It’s ironic that one of the songs from the new Structures record is called “In Pursuit Of,” because they are in pursuit of serious accolades for their musicianship; and they deserve them. This record is a progressive metal speedball. The changes in the time signatures and polyrhythms are tough to follow, but once you’ve found that comprehensive middle ground the rest follows uncharacteristically smoothly for a genre as OCD as this one.
Divided By is the first full-length from the Canadian natives. Being signed to Sumerian Records (who is known for taking bands like this and bringing them front and center), the progression is undeniable. Each member has taken their craft and upped the ante greatly. Do they deserve recognition? You bet your ass they do. Their EP All Of The Above garnered lots of positive acclaim for its ingenuity and originality, and there is no shortage of that here as well.
Starting with “At Las[T],” the all-out-attack culminates after about 40 seconds of ascending programming. The result is nasty good; the screeching wailing from a siren that underlines the first breakdown is smartly executed, as is the aggression that overlaps the entire song. I also love the thick rising/falling guitar line that takes place towards the latter half. “Hydroplaning” is as furious as it is melodic. Immediately what you should notice is the improvement on the vocals; the growls are rougher and hold much more grit, as well as the collective yells that are harmonized for intensity. The breakdowns are ginormous, but what’s also relieving is the tasteful amounts of them. The chorus in this song is beautiful. It is a combination of a strange Blink-182-esque tone, but the melody is so uplifting that you can’t help but shake your head and mouth “Yes!”
If you were a fan of AOTA, then you’ll be pleased to see two re-recordings make it onto this record, “Encounter…” and “In Pursuit Of.” Not much has changed for either of these songs, but they are dirtier in the sense that the vocals are heavier and the guitar sections are much tighter.
Fourth track “Paralyzed___” is powerful but totally a step to the left on the album. The heaviness is there and it’s done well, but some parts feel a little out of place. For example, the clean vocal sections that reside in the middle and the end- it has such a strange melody that I’m unsure whether I like it or not. In fact, it so reeks of Blink again that I’m slightly concerned here. “Clockwork” takes a step back from the melody for a sexy trade-off of guest vocal paradise featuring Alex Erian (ex-Despised Icon) and Kevin McCaughey (Ion Dissonance). The change of pace is welcome, mean, and fucking bludgeoning.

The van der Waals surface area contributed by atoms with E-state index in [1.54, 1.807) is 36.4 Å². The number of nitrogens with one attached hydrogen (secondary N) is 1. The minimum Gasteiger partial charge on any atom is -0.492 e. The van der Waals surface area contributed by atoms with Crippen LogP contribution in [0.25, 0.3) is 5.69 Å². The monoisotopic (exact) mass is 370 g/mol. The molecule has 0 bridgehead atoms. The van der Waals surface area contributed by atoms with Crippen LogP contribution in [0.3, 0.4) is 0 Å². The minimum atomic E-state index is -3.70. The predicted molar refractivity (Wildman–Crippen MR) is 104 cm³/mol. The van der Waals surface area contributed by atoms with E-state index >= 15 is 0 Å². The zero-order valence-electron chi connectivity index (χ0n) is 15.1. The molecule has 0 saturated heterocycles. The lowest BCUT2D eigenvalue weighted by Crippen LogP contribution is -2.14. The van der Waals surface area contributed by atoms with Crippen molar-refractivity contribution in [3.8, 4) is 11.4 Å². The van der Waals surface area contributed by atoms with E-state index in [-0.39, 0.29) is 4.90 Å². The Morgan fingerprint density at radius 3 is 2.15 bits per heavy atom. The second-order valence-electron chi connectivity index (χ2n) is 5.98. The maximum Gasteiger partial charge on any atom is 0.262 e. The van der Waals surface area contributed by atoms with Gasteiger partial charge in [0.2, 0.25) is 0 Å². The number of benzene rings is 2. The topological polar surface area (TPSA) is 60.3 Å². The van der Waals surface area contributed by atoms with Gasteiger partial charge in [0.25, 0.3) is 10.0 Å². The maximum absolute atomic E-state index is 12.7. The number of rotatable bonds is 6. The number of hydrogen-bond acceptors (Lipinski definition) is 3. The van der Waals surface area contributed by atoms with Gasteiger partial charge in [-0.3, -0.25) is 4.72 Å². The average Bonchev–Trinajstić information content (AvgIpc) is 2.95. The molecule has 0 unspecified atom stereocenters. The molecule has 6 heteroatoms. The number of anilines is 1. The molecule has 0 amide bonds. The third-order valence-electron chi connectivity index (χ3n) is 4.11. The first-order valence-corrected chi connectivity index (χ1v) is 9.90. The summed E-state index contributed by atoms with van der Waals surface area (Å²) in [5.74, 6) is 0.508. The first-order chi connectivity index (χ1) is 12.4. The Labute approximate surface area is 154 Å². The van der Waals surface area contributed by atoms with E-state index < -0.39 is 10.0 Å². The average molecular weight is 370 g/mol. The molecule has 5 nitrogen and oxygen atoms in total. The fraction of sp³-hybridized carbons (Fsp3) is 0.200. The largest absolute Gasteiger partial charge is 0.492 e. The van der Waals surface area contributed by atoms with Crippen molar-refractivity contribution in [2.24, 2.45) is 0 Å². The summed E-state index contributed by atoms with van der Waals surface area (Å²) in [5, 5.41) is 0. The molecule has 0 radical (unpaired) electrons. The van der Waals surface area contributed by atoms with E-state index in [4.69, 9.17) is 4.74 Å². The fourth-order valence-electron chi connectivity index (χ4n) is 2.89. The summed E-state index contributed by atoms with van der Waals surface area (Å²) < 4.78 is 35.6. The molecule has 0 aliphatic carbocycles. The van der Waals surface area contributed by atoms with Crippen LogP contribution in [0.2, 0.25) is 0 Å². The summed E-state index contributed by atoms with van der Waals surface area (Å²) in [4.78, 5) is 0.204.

Next up is “Relapse; Signs,” featuring Frankie Palmeri (Emmure). Some of you may be a little anxious and perplexed, but believe me it is not a gimmick. This track is relentless, and Palmeri gets bone-crushing during the chaos at the end. It is possible that Emmure influenced this song though, because it does have more of that slow chuggy feel to it. Thankfully, “Tunnel Vision” is the enthralling opus that they have been trying so hard to create. It is chock full of delicious metal riffs, drumming, and vocal structures. I haven’t stopped listening to this song since I first heard it. I have to give mega praise to drummer Andrew McEnaney, because his playing here is stunning.
“I.N.T.E.N.T” is short in the sense that the unadulterated energy is short, but it is sweet. The breakdowns that litter the middle of the song will open up some giant pits at their shows. Where this song really hits home is the outro, because it sets up as the perfect transition into album closer “/.” A soaring singing melody instantly overtakes your auditory senses and holds it prisoner. The vocal structure that goes from clean to scream here is dazzling and titanic. The air is triumphant, thick with positivity, and full of heart. If they were trying to keep a secret from us leading up to this release, this would be it. It is a total game changer in what we are used to from them. Eventually, the song transitions into one of the most brutal breakdowns on the record, and fades out with guitar feedback.
Structures worked hard to create a release that is enthralling with compelling composition, but rooted firmly in the ground enough so that you still feel right at home. Minus a few pitfalls, they succeeded. This is one of many memorable releases of 2011, and based off of this record I have a good feeling about the direction they are headed.